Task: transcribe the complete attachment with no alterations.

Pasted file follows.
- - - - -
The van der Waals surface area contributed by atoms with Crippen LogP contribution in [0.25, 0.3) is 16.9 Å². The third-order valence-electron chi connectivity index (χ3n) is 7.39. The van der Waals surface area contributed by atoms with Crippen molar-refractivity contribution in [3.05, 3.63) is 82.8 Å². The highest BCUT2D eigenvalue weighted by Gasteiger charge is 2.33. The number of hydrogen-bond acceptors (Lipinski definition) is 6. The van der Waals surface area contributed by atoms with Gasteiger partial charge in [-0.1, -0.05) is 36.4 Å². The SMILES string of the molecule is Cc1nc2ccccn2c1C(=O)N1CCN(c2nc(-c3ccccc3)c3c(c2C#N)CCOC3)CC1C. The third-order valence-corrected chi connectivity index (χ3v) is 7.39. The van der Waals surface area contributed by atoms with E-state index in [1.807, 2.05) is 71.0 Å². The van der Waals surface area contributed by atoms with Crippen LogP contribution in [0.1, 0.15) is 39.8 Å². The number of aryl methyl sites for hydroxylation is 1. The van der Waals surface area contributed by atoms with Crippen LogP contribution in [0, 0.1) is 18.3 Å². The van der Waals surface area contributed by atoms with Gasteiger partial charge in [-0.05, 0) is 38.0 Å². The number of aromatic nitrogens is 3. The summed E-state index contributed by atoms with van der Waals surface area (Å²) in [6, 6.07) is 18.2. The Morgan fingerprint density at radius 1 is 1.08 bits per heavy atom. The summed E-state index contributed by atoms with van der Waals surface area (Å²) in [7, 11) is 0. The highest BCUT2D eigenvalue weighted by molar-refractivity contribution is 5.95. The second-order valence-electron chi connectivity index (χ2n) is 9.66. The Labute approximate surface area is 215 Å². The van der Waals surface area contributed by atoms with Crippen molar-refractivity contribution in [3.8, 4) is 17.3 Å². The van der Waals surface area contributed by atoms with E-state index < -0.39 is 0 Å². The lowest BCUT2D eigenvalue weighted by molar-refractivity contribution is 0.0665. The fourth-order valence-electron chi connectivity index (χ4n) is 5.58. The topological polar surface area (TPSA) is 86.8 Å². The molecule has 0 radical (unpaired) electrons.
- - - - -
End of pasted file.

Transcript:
The van der Waals surface area contributed by atoms with Crippen LogP contribution in [0.25, 0.3) is 16.9 Å². The third-order valence-electron chi connectivity index (χ3n) is 7.39. The van der Waals surface area contributed by atoms with Crippen molar-refractivity contribution in [3.05, 3.63) is 82.8 Å². The highest BCUT2D eigenvalue weighted by Gasteiger charge is 2.33. The number of hydrogen-bond acceptors (Lipinski definition) is 6. The van der Waals surface area contributed by atoms with Gasteiger partial charge in [-0.1, -0.05) is 36.4 Å². The SMILES string of the molecule is Cc1nc2ccccn2c1C(=O)N1CCN(c2nc(-c3ccccc3)c3c(c2C#N)CCOC3)CC1C. The third-order valence-corrected chi connectivity index (χ3v) is 7.39. The van der Waals surface area contributed by atoms with E-state index in [1.807, 2.05) is 71.0 Å². The van der Waals surface area contributed by atoms with Crippen LogP contribution in [0.1, 0.15) is 39.8 Å². The number of aryl methyl sites for hydroxylation is 1. The van der Waals surface area contributed by atoms with Crippen LogP contribution in [0, 0.1) is 18.3 Å². The van der Waals surface area contributed by atoms with Gasteiger partial charge in [-0.05, 0) is 38.0 Å². The number of aromatic nitrogens is 3. The summed E-state index contributed by atoms with van der Waals surface area (Å²) in [6, 6.07) is 18.2. The Morgan fingerprint density at radius 1 is 1.08 bits per heavy atom. The summed E-state index contributed by atoms with van der Waals surface area (Å²) in [7, 11) is 0. The highest BCUT2D eigenvalue weighted by molar-refractivity contribution is 5.95. The second-order valence-electron chi connectivity index (χ2n) is 9.66. The Labute approximate surface area is 215 Å². The van der Waals surface area contributed by atoms with Crippen molar-refractivity contribution in [3.8, 4) is 17.3 Å². The van der Waals surface area contributed by atoms with E-state index < -0.39 is 0 Å². The lowest BCUT2D eigenvalue weighted by molar-refractivity contribution is 0.0665. The fourth-order valence-electron chi connectivity index (χ4n) is 5.58. The topological polar surface area (TPSA) is 86.8 Å². The molecule has 0 radical (unpaired) electrons.